Expensive new wound treatment method no more effective than cheap standard dressings
A new method of treating wounds after major trauma costing nearly £150 per dressing may be no more effective in reducing infections than a standard wound dressing priced under £2, a new clinical trial involving the University of Warwick has found.
Major trauma is where a patient suffers injuries to several different parts of their body at the same time or very serious injuries to just one part. Worldwide, it is the leading cause of death in people under 45 years and a significant cause of short and long-term disability. Major trauma is commonly associated with serious limb injuries such as fractured bones, but treatment of these fractures is complicated because the soft-tissues around the bone are also badly damaged. Serious wound healing complications such as deep infection are therefore common.
The type of dressing applied over the wound at the end of the operation may reduce the risk of infection. Negative pressure wound therapy (NPWT), which involves applying gentle suction to the surface of the wound as it heals, is a relatively new treatment that has provided promising early results in patients with surgical wounds associated with major trauma.
However, a new study from the Nuffield Department of Orthopaedics, Rheumatology, and Musculoskeletal Sciences at the University of Oxford with researchers from the University of Warwick, finds that the use of incisional negative pressure wound therapy, compared with standard wound dressing, resulted in no significant difference in the rate of deep surgical site infection (SSI).
The trial was funded by the National Institute for Health Research (NIHR) and supported by the NIHR Oxford Biomedical Research Centre and the NIHR Clinical Research Network.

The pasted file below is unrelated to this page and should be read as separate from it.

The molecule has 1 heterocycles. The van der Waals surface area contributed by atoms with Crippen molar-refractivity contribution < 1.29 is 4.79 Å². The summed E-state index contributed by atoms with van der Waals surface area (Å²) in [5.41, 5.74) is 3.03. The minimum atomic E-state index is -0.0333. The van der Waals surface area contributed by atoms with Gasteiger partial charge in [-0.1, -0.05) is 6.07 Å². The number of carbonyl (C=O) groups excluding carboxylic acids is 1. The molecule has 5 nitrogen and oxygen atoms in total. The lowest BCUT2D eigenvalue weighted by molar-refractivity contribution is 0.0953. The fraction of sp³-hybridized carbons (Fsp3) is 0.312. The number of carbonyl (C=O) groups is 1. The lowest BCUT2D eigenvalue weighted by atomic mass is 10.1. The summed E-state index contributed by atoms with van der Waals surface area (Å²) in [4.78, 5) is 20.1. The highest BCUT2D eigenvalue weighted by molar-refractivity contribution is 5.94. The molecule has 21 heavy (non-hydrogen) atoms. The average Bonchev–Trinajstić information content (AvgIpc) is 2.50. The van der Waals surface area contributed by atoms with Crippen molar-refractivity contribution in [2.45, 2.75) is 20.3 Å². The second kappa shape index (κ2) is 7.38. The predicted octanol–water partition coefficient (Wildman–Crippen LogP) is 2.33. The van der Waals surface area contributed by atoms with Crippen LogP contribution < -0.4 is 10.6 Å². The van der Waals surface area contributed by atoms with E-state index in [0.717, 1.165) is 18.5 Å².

Each year the NHS spends between £4.5 - £5.1 billion on wound management. NPWT costs an average of £149.52, compared to £1.87 for standard dressings due to the extra cost of suction pumps. The researchers are due to publish a further economic analysis of the treatments later this year. Exact figures on the number of NPWT dressings currently being used in the NHS is difficult to estimate, according to researchers. Millions of standard dressings are used in the NHS each year, with NPWT also being increasingly used.
Professor Jason Madan from Warwick Medical School was the lead health economist for the WHIST trial. He said: "Our trial-based economic evaluation found no meaningful difference in health-related quality of life between those who received negative pressure wound therapy and those who didn't. If the NHS stays with standard treatment, patients will be just as healthy, and the money that would have been spent on negative pressure wound therapy can be used in other ways that do improve patients' health."
Lead author Professor Matthew Costa said: "Negative pressure wound therapy offered the prospect of reducing patients' risk of wound infection. However, we needed to be sure about this because the new dressings are more expensive than the current standard care. In the largest study of its kind we found no evidence that negative pressure dressings reduced the risk of deep infection in the surgical wound. The negative pressure dressings were very unlikely to be cost effective. This is important because the NHS spends millions of pounds on wound dressings each year. Using less costly standard treatment will mean savings for the NHS without compromising patient outcomes."
The randomised clinical trial included 1548 participants each given either NPWT, or standard wound dressing, and the primary outcome measure was deep surgical site infection at 30 days. The research found no significant difference in the infection rate in the NPWT group at 5.84% and in the standard dressing group at 6.68%.
Professor Hywel Williams, Director of the NIHR Health Technology Assessment (HTA) Programme, which funded the research, said: "This large study shows that the new technique of negative pressure wound therapy offers no advantage for reducing deep infections from lower limb fractures compared with standard wound dressings. Stopping their use in this situation could free up resources for the NHS to use elsewhere.
"When most people think of research they usually think of developing new cures and tech innovations, but this valuable study shows that research into existing innovations that are being increasingly used in the NHS can be just as important."
The results of the trial have been published in the Journal of the American Medical Association (JAMA).
Results of the study are also being considered by the National Wound Care Strategy Programme as part of their evidence-based recommendations in developing guidelines for the use of NPWT for the NHS.